41. MHs are required at intersecting streets for future extensions, every 375 feet, at pipe ends, at pipe junctions, grade breaks, or changes in horizontal alignment. Typical exceptions include:
- Connection is to a very large diameter storm drain and a MH can be set on the smaller pipe within 30 feet of the connection.
- A MH may not be required at an end of pipe that is less than 100 feet in length, especially if a future extension is anticipated.
- A MH may not be required for a single vertical or single horizontal bend no greater than 22½º between MHs.
- If the MH spacing requirement results in a MH located where access would be difficult.
42. Crowns of pipe shall match at MHs. For details on MHs, see the StandardPlans 204 through 212. For standard installations, use Type A unless the pipeline is too shallow.
43. Drop connections may be approved when SPU agrees that slope or depth makes matching crowns not feasible. For inside drop connections, see Standard Plan 233b.
44. For information on MH sizing, see Maintenance Hole Selection. (pdf).
Detention Pipe and Flow Control Structures
45. Detention shall be in a detention pipe conforming to Standard Plan 270.
46. Locate detention to minimize traffic impacts during maintenance. Locate off arterials, when feasible. Locate MHs to allow a single lane closure. Connect the flow control structure to a MH on the mainline. When possible, use an existing MH and rechannel.
47. Detention pipe material will be as approved by SPU, most typically DIP, or RCP. If pavement restoration can wait 30 days after installation for flexible pipe testing, polypropylene or steel reinforced polyethylene will be allowed. See standard construction notes SPU Mainline and Detention Pipe Notes (docx) and Standard Specifications.
48. Plan submittal requirements:
- Detention pipe profile.
- A detail of the flow control structure.
- Notes with the detail documenting the major hydrologic and hydraulic design assumptions.
- A drainage report documenting all detention calculations.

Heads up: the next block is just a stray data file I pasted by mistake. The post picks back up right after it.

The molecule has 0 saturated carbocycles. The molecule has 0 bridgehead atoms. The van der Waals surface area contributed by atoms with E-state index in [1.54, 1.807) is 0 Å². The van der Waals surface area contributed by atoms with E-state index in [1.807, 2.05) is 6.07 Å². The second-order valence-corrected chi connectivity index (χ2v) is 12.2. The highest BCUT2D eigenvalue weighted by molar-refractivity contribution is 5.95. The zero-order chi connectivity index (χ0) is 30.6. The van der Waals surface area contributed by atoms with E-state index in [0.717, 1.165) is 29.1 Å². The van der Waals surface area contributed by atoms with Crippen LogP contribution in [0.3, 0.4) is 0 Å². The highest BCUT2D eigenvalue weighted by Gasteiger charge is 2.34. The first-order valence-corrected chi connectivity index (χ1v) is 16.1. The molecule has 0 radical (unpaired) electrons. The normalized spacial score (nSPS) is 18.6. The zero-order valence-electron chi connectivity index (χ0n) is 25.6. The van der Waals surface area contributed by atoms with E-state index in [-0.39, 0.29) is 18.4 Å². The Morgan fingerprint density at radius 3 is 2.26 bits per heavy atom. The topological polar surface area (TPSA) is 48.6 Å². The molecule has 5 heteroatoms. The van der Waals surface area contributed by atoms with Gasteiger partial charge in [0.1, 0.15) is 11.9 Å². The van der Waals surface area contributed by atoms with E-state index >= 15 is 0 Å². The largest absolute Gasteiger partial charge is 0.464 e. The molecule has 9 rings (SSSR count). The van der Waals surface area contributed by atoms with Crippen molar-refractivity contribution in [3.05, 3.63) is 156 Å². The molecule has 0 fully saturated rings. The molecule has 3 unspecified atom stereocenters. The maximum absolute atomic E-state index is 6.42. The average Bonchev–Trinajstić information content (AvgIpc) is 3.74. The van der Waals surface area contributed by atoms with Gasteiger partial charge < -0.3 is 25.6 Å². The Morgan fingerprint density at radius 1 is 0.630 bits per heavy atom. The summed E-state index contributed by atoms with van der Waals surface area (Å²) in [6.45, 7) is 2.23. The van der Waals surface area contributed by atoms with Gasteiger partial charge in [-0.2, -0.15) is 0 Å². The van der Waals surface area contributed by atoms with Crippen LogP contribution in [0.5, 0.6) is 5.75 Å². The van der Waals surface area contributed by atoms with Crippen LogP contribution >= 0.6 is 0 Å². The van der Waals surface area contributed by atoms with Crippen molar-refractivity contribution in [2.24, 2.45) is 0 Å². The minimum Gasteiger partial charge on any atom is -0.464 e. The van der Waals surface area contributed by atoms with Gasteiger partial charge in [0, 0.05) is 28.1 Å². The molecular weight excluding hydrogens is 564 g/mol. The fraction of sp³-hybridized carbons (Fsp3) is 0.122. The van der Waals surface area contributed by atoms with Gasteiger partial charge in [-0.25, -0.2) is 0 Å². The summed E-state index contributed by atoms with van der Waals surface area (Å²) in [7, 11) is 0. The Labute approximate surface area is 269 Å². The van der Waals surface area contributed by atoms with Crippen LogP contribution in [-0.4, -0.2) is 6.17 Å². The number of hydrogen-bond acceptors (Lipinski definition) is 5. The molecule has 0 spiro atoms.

49. Within the informal ditch and culvert system, the City does not generally permit the filling of a ditch in the street right-of-way that is located within a creek watershed. Culverts on fish-bearing creeks or streams, even with intermittent flows are not addressed in this guideline.
50. Sizing. Roadside culverts should be sized to maintain the capacity of the existing ditch. Culvert minimum pipe size shall be 12-inch diameter, or match an existing larger culvert size.
51. Culvert material shall be ductile iron with Class D bedding. Alternate materials may be approved by SPU when pipe cover is greater than 2 feet.
52. The bell end of any pipe shall be on the upstream side.
Related information on permits and plan preparation, including standard construction notes for Street Improvement Permits are available at the Seattle Department of Transportation (SDOT) Street Improvement Permit website.
For Standard Plans of drainage and roadway system components, see the latest edition and most current amendments of the City of Seattle Standard Plans and Standard Specifications for Road, Bridge, and Municipal Construction.
For information on how to make connections to existing pipe, see the Core Tap Procedures for Storm and Sewer Mains.
For roadway design standards see the Right-of-Way Improvements Manual.
For Stormwater Code requirements, see the Seattle Department of Construction & Inspections (SDCI) Stormwater Code website.
This Client Assistance Memo (CAM) should not be used as a substitute for codes and regulations. The applicant is responsible for compliance with all code and rule requirements, whether or not described in this CAM.
Download print version of Client Assistance Memo 1180 (pdf).